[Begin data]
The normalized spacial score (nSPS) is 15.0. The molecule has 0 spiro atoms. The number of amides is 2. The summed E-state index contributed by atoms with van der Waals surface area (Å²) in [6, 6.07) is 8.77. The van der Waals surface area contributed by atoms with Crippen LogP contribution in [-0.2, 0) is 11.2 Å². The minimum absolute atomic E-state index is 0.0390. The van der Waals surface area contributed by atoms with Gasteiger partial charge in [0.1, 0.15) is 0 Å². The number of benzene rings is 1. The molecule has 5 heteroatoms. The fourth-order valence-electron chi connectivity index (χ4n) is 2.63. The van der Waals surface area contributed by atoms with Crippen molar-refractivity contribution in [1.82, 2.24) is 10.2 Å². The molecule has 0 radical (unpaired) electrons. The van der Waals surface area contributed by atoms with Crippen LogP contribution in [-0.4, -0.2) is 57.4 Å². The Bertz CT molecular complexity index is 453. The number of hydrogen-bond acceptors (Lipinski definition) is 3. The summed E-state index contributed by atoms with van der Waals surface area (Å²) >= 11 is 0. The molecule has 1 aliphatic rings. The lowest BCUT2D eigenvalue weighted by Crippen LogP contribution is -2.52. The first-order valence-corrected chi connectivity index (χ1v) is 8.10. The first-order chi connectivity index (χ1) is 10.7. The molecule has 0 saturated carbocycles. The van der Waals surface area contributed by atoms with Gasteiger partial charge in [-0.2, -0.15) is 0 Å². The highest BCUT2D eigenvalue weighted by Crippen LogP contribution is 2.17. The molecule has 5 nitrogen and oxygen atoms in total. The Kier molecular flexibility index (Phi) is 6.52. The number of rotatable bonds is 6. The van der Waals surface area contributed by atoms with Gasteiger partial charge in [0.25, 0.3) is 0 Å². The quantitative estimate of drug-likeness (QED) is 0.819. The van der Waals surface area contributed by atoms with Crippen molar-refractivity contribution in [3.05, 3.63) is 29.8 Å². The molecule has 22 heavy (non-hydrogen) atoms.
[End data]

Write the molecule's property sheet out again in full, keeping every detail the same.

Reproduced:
The normalized spacial score (nSPS) is 15.0. The molecule has 0 spiro atoms. The number of amides is 2. The summed E-state index contributed by atoms with van der Waals surface area (Å²) in [6, 6.07) is 8.77. The van der Waals surface area contributed by atoms with Crippen LogP contribution in [-0.2, 0) is 11.2 Å². The minimum absolute atomic E-state index is 0.0390. The van der Waals surface area contributed by atoms with Gasteiger partial charge in [0.1, 0.15) is 0 Å². The number of benzene rings is 1. The molecule has 5 heteroatoms. The fourth-order valence-electron chi connectivity index (χ4n) is 2.63. The van der Waals surface area contributed by atoms with Crippen molar-refractivity contribution in [1.82, 2.24) is 10.2 Å². The molecule has 0 radical (unpaired) electrons. The van der Waals surface area contributed by atoms with Crippen LogP contribution in [-0.4, -0.2) is 57.4 Å². The Bertz CT molecular complexity index is 453. The number of hydrogen-bond acceptors (Lipinski definition) is 3. The summed E-state index contributed by atoms with van der Waals surface area (Å²) >= 11 is 0. The molecule has 1 aliphatic rings. The lowest BCUT2D eigenvalue weighted by Crippen LogP contribution is -2.52. The first-order valence-corrected chi connectivity index (χ1v) is 8.10. The first-order chi connectivity index (χ1) is 10.7. The molecule has 0 saturated carbocycles. The van der Waals surface area contributed by atoms with Gasteiger partial charge in [-0.2, -0.15) is 0 Å². The highest BCUT2D eigenvalue weighted by Crippen LogP contribution is 2.17. The molecule has 5 nitrogen and oxygen atoms in total. The Kier molecular flexibility index (Phi) is 6.52. The number of rotatable bonds is 6. The van der Waals surface area contributed by atoms with Gasteiger partial charge in [0.25, 0.3) is 0 Å². The quantitative estimate of drug-likeness (QED) is 0.819. The van der Waals surface area contributed by atoms with Crippen molar-refractivity contribution in [3.05, 3.63) is 29.8 Å². The molecule has 22 heavy (non-hydrogen) atoms.